As estimated by CISCO, there will be over 50 billion internet-connected devices by 2020 − more than 6x the world’s population! Every vertical and niche seems to be gearing towards the IoT technology these days, and recent IoT use cases prove aviation to be one of the industries that’s already largely influenced by the m2m communications.
In aviation, be it commercial or military, the IoT effects normally include travel time reduction, increased passenger safety and comfort and elimination of the human error when it comes to air crashes or accidents.
The IoT actually promises a totally new vision of aviation operations and business models.
New IoT software is being built to enhance air flights monitoring and allow aircrafts to take free routes outside the predetermined air corridors. Once connected to each other and to the on-ground points, planes will be able to communicate with each other in order to calculate upfront where their flight trajectories intersect in order to avoid accidents. When planes are able to take the shortest route to their destination, they’ll be able to save fuel and, thus, reduce carbon emissions and the entire travel time.
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Improved traveller experience
The IoT will increase accuracy of satellite navigation systems and make them more precise than the currently used radar and radio navigation. This will allow flights to be always on time and make passenger experience much more pleasant.
There’re already formal requirements that all aircrafts should be fitted with the satellite navigation in Europe by 2017 and in the United States – by 2020.
The IoT will further enhance passenger experience by enabling smart airports that, in their turn, will help speed up and improve passenger check-ins, customs procedures and security.
Innovative business models
Many air companies including startups and the small ones will be able to leverage the power of the IoT in getting the opportunity to operate globally via broad partners networks and allowing passengers to easily resell their flight tickers or rent out seats on private jets. In short, the IoT has a great potential to enable the sharing economy in aviation and change the rules air companies are used to following when providing their services.
Back in 2012, GE Aviation and Accenture formed a joint venture company called Taleris that provides intelligent operation services to airlines and cargo carriers that help improve assets management efficiency by leveraging aircraft performance data, forecasts, recovery and predictive analytics. The company fits multiple aircraft parts and elements with “tip to tail” sensors that provide predictive information to be used for aircraft maintenance optimization and improvement of flight operations. In the mid- to long-term, such smart sensor technologies allow for significant cost saving as a result of proactive technical services and timely issues detection and troubleshooting.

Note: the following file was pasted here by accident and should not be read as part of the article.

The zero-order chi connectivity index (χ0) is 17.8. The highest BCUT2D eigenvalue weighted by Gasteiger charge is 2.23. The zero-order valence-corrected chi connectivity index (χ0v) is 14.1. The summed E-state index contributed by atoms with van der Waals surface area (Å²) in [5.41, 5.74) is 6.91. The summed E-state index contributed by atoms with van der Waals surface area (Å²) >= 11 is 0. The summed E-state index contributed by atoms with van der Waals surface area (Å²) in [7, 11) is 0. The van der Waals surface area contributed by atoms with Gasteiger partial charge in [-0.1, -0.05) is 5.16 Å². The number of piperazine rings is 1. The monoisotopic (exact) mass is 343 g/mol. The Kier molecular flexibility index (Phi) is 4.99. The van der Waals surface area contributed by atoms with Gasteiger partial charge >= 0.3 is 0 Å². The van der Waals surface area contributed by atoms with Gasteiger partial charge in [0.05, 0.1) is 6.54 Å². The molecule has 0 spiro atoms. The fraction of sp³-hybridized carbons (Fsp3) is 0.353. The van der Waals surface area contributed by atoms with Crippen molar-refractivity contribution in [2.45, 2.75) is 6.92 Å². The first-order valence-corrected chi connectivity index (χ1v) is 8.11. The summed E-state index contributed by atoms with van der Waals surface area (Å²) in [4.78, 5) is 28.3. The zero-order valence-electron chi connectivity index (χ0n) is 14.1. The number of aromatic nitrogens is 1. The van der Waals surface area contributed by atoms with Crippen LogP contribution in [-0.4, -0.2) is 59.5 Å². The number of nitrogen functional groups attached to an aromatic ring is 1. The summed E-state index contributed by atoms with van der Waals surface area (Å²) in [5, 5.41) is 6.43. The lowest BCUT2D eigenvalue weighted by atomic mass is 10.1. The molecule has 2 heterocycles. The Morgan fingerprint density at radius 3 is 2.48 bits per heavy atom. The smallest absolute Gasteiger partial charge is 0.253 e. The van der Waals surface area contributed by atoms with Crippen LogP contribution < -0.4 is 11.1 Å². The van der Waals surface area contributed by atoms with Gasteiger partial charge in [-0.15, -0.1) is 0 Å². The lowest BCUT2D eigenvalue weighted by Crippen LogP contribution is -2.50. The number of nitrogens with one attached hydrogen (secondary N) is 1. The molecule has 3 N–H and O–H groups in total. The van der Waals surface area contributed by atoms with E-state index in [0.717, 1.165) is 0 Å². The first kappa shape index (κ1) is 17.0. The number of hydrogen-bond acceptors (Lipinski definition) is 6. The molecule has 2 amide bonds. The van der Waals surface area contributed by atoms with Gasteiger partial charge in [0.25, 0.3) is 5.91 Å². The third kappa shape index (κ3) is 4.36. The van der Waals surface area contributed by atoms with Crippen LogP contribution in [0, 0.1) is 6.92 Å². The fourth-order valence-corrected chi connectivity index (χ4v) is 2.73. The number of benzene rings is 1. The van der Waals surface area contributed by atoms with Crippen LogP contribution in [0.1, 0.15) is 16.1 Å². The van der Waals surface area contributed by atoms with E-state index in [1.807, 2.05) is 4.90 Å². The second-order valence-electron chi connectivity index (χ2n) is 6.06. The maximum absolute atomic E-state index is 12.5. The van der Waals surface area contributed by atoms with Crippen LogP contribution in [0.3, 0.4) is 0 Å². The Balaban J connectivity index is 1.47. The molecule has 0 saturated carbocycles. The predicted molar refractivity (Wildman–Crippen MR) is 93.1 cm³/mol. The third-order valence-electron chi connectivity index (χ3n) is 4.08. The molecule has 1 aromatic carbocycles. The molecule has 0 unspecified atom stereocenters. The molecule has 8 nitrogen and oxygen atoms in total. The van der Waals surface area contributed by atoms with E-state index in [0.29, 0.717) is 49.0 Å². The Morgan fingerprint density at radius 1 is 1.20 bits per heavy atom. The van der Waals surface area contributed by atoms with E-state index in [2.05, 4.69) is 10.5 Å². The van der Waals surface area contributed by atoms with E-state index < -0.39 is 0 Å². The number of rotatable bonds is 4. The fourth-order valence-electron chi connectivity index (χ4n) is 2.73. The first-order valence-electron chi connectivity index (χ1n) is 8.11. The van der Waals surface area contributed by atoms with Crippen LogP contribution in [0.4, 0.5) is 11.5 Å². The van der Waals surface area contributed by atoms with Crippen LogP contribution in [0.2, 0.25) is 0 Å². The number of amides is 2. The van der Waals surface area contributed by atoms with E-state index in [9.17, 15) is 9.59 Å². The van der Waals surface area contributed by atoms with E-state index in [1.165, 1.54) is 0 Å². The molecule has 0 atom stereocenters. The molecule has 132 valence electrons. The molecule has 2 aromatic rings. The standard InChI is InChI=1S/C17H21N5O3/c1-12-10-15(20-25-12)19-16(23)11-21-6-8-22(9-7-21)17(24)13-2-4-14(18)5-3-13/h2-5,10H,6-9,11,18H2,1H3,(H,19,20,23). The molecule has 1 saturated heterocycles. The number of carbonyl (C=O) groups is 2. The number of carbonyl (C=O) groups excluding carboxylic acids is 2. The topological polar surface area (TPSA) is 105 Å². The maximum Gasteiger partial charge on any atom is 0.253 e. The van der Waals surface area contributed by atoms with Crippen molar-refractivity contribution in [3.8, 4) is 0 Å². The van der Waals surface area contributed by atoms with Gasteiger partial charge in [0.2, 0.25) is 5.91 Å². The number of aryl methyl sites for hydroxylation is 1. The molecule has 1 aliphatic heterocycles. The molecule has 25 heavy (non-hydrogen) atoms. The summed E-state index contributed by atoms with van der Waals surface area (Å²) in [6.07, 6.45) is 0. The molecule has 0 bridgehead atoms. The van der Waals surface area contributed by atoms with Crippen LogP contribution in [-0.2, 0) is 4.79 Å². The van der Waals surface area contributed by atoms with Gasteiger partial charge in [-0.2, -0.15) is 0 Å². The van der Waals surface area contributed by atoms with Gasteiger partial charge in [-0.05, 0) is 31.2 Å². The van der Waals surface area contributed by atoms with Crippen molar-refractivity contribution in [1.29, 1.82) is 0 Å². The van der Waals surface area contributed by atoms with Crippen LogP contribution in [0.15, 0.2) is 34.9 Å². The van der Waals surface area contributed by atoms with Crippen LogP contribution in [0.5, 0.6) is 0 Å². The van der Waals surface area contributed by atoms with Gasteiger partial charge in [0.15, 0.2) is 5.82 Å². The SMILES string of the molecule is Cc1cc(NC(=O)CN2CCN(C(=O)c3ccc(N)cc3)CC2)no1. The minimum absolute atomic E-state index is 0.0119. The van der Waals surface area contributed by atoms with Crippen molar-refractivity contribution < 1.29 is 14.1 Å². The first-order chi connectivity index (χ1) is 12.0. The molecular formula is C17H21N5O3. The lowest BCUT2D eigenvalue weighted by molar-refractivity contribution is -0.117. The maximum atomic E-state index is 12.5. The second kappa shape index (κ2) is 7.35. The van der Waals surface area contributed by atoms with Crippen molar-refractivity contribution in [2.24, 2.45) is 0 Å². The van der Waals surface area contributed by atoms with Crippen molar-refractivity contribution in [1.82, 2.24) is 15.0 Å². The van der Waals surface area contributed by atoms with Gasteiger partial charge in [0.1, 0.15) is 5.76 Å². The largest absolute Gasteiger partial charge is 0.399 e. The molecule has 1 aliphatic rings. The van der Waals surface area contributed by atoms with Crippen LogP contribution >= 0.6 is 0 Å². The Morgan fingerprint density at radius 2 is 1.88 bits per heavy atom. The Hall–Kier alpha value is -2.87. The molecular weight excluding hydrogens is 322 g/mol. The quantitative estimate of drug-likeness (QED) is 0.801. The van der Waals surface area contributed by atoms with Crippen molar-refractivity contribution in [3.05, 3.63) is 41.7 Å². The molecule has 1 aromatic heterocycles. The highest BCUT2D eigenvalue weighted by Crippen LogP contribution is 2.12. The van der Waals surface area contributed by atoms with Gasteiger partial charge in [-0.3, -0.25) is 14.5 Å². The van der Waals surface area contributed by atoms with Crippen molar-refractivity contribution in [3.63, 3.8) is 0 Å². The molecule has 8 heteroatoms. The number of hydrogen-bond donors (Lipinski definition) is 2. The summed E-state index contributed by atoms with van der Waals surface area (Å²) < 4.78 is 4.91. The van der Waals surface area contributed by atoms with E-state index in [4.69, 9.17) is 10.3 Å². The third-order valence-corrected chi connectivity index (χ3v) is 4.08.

The innovative IoT technologies prompt us to put a mental health of a pilot to the frontline. What if the pilot appears to be incompetent or having psychological issues (e.g. suicidal intentions)? And can we do anything to eliminate the risks associated with the human error? The answer is: yes, we can! What is left to do is to merely start implementing the system worked out by Boeing and Honeywell several years ago.
The gist of such a system is very simple: in any unclear situation, when there’s a suspicion that the pilot is behaving the unusual way, all controls inside the cockpit get totally blocked and impossible to switch on/off. The pilot can pull any shafts and press any buttons, but he will be unable to control the plane as it will be monitored and fully controlled from the ground.
Fly-by-wire technology is becoming increasingly applied to modern airplanes. Instead of physical controls (wire rope cable, water main, intensifiers), computer-controlled and wire-connected electric actuators are used. Modern flight navigation also leverages ground beacons and geolocation technologies. For instance, glide slope beacons provided in Course-Glide-Path system are often applied to Instrument Landing system.
From the theoretical perspective, all the needed technologies have been already built to enable highly secure pilotless flights. The problem is that for the time being we cannot fully trust electronics for emergency issues. Accordingly, we cannot fully exclude humans from piloting in the immediate future. Furthermore, it will take tremendous expenditures for all the airplanes throughout the world to be refitted to work seamlessly with pilotless technology.